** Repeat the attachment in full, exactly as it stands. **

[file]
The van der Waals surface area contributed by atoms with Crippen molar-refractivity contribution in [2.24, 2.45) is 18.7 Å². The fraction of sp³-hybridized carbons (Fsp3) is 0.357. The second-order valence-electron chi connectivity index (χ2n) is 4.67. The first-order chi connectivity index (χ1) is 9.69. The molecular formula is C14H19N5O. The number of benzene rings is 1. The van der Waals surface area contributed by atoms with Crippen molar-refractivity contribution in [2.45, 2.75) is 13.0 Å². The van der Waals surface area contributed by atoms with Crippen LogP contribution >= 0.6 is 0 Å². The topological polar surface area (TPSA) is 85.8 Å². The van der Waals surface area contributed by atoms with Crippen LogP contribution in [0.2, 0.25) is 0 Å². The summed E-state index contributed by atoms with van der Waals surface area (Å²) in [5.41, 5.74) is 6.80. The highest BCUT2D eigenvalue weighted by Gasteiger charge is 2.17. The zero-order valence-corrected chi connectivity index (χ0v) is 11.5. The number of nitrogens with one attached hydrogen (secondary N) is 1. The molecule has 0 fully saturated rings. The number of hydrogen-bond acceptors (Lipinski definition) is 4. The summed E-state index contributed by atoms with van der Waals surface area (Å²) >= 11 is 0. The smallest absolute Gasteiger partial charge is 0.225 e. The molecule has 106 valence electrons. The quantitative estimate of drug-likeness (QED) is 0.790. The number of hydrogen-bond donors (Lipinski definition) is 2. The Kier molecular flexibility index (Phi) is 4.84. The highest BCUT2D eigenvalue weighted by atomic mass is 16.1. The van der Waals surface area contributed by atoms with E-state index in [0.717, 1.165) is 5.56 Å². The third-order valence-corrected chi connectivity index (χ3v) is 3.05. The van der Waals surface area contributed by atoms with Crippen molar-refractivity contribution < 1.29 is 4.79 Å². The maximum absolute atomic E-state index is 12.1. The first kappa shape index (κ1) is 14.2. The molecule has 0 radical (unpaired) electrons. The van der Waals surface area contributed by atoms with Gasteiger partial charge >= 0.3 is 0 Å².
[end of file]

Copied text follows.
The van der Waals surface area contributed by atoms with Crippen molar-refractivity contribution in [2.24, 2.45) is 18.7 Å². The fraction of sp³-hybridized carbons (Fsp3) is 0.357. The second-order valence-electron chi connectivity index (χ2n) is 4.67. The first-order chi connectivity index (χ1) is 9.69. The molecular formula is C14H19N5O. The number of benzene rings is 1. The van der Waals surface area contributed by atoms with Crippen molar-refractivity contribution in [2.45, 2.75) is 13.0 Å². The van der Waals surface area contributed by atoms with Crippen LogP contribution >= 0.6 is 0 Å². The topological polar surface area (TPSA) is 85.8 Å². The van der Waals surface area contributed by atoms with Crippen LogP contribution in [0.2, 0.25) is 0 Å². The summed E-state index contributed by atoms with van der Waals surface area (Å²) in [5.41, 5.74) is 6.80. The highest BCUT2D eigenvalue weighted by Gasteiger charge is 2.17. The zero-order valence-corrected chi connectivity index (χ0v) is 11.5. The number of nitrogens with one attached hydrogen (secondary N) is 1. The molecule has 0 fully saturated rings. The number of hydrogen-bond acceptors (Lipinski definition) is 4. The summed E-state index contributed by atoms with van der Waals surface area (Å²) >= 11 is 0. The smallest absolute Gasteiger partial charge is 0.225 e. The molecule has 106 valence electrons. The quantitative estimate of drug-likeness (QED) is 0.790. The number of hydrogen-bond donors (Lipinski definition) is 2. The Kier molecular flexibility index (Phi) is 4.84. The highest BCUT2D eigenvalue weighted by atomic mass is 16.1. The van der Waals surface area contributed by atoms with E-state index in [0.717, 1.165) is 5.56 Å². The third-order valence-corrected chi connectivity index (χ3v) is 3.05. The van der Waals surface area contributed by atoms with Crippen molar-refractivity contribution < 1.29 is 4.79 Å². The maximum absolute atomic E-state index is 12.1. The first kappa shape index (κ1) is 14.2. The molecule has 0 radical (unpaired) electrons. The van der Waals surface area contributed by atoms with Gasteiger partial charge >= 0.3 is 0 Å².